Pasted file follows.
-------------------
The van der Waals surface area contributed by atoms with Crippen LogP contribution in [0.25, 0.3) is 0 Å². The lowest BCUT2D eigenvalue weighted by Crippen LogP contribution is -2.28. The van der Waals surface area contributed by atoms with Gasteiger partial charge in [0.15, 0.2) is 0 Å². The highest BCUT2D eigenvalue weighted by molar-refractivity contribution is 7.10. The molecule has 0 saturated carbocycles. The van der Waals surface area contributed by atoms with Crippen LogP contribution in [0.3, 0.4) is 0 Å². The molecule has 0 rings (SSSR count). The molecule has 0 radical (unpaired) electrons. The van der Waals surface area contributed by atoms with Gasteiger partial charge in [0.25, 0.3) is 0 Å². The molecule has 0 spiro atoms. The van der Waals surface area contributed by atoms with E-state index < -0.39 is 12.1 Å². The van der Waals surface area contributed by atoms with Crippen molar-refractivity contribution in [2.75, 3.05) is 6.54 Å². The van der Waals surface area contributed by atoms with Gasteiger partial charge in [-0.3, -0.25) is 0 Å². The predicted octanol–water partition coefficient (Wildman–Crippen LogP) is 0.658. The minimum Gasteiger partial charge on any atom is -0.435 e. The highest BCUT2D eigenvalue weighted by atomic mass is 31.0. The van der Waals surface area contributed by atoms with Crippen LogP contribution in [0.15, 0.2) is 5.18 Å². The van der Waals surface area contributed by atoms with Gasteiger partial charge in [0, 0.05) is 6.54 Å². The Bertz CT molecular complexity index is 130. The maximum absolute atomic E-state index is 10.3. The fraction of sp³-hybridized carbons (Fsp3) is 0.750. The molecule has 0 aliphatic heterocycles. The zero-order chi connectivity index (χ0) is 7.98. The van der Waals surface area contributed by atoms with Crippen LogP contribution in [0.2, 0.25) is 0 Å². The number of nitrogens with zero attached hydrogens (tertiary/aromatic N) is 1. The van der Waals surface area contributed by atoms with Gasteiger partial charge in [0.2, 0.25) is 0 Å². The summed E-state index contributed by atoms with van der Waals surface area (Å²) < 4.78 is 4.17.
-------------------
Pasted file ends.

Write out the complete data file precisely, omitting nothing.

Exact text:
The van der Waals surface area contributed by atoms with Crippen LogP contribution in [0.25, 0.3) is 0 Å². The lowest BCUT2D eigenvalue weighted by Crippen LogP contribution is -2.28. The van der Waals surface area contributed by atoms with Gasteiger partial charge in [0.15, 0.2) is 0 Å². The highest BCUT2D eigenvalue weighted by molar-refractivity contribution is 7.10. The molecule has 0 saturated carbocycles. The van der Waals surface area contributed by atoms with Crippen LogP contribution in [0.3, 0.4) is 0 Å². The molecule has 0 rings (SSSR count). The molecule has 0 radical (unpaired) electrons. The van der Waals surface area contributed by atoms with Gasteiger partial charge in [0.25, 0.3) is 0 Å². The molecule has 0 spiro atoms. The van der Waals surface area contributed by atoms with E-state index < -0.39 is 12.1 Å². The van der Waals surface area contributed by atoms with Crippen molar-refractivity contribution in [2.75, 3.05) is 6.54 Å². The van der Waals surface area contributed by atoms with Gasteiger partial charge in [-0.3, -0.25) is 0 Å². The predicted octanol–water partition coefficient (Wildman–Crippen LogP) is 0.658. The minimum Gasteiger partial charge on any atom is -0.435 e. The highest BCUT2D eigenvalue weighted by atomic mass is 31.0. The van der Waals surface area contributed by atoms with Crippen LogP contribution in [0.15, 0.2) is 5.18 Å². The van der Waals surface area contributed by atoms with Gasteiger partial charge in [0, 0.05) is 6.54 Å². The Bertz CT molecular complexity index is 130. The maximum absolute atomic E-state index is 10.3. The fraction of sp³-hybridized carbons (Fsp3) is 0.750. The molecule has 0 aliphatic heterocycles. The zero-order chi connectivity index (χ0) is 7.98. The van der Waals surface area contributed by atoms with Crippen LogP contribution in [0.2, 0.25) is 0 Å². The number of nitrogens with zero attached hydrogens (tertiary/aromatic N) is 1. The van der Waals surface area contributed by atoms with Gasteiger partial charge in [0.2, 0.25) is 0 Å². The summed E-state index contributed by atoms with van der Waals surface area (Å²) < 4.78 is 4.17.